NPA over­hang may go in first half of next year: SBI

Newly-formed as­set man­age­ment firm aims to re­solve as­sets worth ₹3-lakh crore

The Hindu Business Line - - NEWS - M RAMESH

The State Bank of In­dia ex­pects the NPA over­hang in the bank­ing sec­tor to “dis­si­pate in the first half of 201920,” said the bank’s Man­ag­ing Di­rec­tor (GB & S), Di­nesh Ku­mar Khara.

Speak­ing here at a func­tion or­gan­ised by United Way, Khara said Sashakt As­set Man­age­ment Com­pany, the newly-formed as­set man­age­ment com­pany for res­o­lu­tion of stressed as­sets, would help in the res­o­lu­tion of “about a thou­sand as­sets worth about ₹3-lakh crore”.

He also ob­served that with the bad-loan prob­lem getting solved, many pub­lic sec­tor banks would come out of the PCA frame­work (a ref­er­ence to ‘prompt cor­rec­tive ac­tion’, Di­nesh Ku­mar Khara, Man­ag­ing Di­rec­tor (GB & S), SBI

a set of RBI rules that trou­bled banks should fol­low in or­der that they don’t go bust).

As a re­sult, banks would be in a po­si­tion to lend more, which would help eco­nomic growth.

The bank­ing sec­tor started ex­pe­ri­enc­ing stress af­ter the de­cel­er­a­tion in de­mand in 2016.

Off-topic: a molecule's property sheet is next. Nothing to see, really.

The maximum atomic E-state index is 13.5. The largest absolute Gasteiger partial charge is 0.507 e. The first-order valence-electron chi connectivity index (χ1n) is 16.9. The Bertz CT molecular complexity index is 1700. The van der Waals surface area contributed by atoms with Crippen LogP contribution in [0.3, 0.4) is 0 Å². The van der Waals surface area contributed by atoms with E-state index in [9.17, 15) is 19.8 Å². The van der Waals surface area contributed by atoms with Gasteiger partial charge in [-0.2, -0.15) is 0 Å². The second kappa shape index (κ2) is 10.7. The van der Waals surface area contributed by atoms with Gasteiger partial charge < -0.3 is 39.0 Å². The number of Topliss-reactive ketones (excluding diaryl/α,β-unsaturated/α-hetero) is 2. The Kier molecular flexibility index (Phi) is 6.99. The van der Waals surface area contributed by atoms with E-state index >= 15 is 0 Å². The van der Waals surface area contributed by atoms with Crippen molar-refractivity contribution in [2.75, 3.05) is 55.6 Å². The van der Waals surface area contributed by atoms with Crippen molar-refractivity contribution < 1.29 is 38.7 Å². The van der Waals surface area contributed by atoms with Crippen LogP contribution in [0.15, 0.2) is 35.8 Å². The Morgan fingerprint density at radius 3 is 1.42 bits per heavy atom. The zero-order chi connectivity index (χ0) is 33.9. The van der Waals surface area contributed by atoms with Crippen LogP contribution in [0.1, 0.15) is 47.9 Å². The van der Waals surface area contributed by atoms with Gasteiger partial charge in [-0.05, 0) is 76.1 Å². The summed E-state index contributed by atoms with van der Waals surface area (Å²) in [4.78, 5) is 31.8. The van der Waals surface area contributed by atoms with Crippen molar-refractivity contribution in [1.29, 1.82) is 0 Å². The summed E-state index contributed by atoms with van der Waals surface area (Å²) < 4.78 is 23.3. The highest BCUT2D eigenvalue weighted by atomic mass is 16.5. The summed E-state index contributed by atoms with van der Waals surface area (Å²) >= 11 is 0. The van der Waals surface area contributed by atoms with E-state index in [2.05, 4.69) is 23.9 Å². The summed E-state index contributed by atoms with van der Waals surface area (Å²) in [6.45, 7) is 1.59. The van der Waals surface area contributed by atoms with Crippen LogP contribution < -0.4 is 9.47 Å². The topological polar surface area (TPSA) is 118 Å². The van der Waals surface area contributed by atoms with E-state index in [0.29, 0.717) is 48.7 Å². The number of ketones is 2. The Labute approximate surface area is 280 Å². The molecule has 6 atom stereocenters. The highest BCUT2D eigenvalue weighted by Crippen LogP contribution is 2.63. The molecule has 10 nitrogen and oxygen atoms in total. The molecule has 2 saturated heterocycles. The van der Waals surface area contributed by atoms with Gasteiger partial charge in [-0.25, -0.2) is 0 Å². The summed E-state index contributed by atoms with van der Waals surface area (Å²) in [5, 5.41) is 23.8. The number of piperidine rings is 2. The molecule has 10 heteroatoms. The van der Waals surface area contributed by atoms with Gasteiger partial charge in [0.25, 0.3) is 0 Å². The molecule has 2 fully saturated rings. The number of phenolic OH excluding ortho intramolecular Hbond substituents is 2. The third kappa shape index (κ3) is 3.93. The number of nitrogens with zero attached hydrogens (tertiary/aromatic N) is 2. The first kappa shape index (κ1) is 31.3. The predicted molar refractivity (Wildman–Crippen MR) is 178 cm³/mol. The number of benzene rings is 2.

Im­pact on bal­ance sheets

How­ever, the As­set Qual­ity Re­view (AQR) ex­er­cise and the RBI cir­cu­lar of Fe­bru­ary 2018 (which man­dated in­sol­vency pro­ceed­ings for debt de­fault be­yond 180 days) ac­cel­er­ated the stress on bank bal­ance sheets. De­posits and ad­vances mod­er­ated and banks were pulled into losses, Khara said.

NPA ra­tio crossed the 11-per cent mark in 2018, and only af­ter the In­sol­vency and Bank­ing Code came into force could the banks chan­nelise their en­er­gies to­wards re­cov­ery of loans

Khara said that the AQR ex­er­cise (which looked at how good each loan as­set was) was “a great learn­ing op­por­tu­nity for the bank­ing sys­tem”.

They could un­der­stand what risks they had un­der­taken with­out re­ally mea­sur­ing them.

How­ever, he added that “the strong re­vival in credit growth wit­nessed in the sec­ond half of 2018-19 sug­gests that an over­all im­prove­ment in the health of the banks is on the cards.” On the ru­pee de­pre­ci­a­tion, Khara ob­served that the fall in the value of ru­pee against the dol­lar was rather sur­pris­ing con­sid­er­ing that the In­dian econ­omy has been grow­ing con­sis­tently in the last five years and the FDI in­flow has been good — around $30-35 bil­lion a year — in the four years upto 2018. This per­haps in­di­cate that the mar­ket gives more weigh­tage to oil prices, he said.

He said that bond yields were also mov­ing both ways, ris­ing with in­crease in crude prices and also cor­rect­ing.

For­eign ac­tiv­i­ties

On the ex­ter­nal front, Khara said that In­dia would face head­winds from the trade war be­tween the US and China and a ‘no-deal’ Brexit.

The waiver given to In­dia for trad­ing with Iran and the US troops with­draw­ing from Syria and Afghanistan would also have an im­pact, he said.

Trucks stranded on the Sri­na­gar-Jammu Na­tional High­way in Qazi­gund, south Kash­mir on Sun­day. The High­way re­mained closed for the fifth con­sec­u­tive day, amid ef­forts to re­store the only road con­nect­ing Kash­mir with the rest of the coun­try NISSAR AH­MAD

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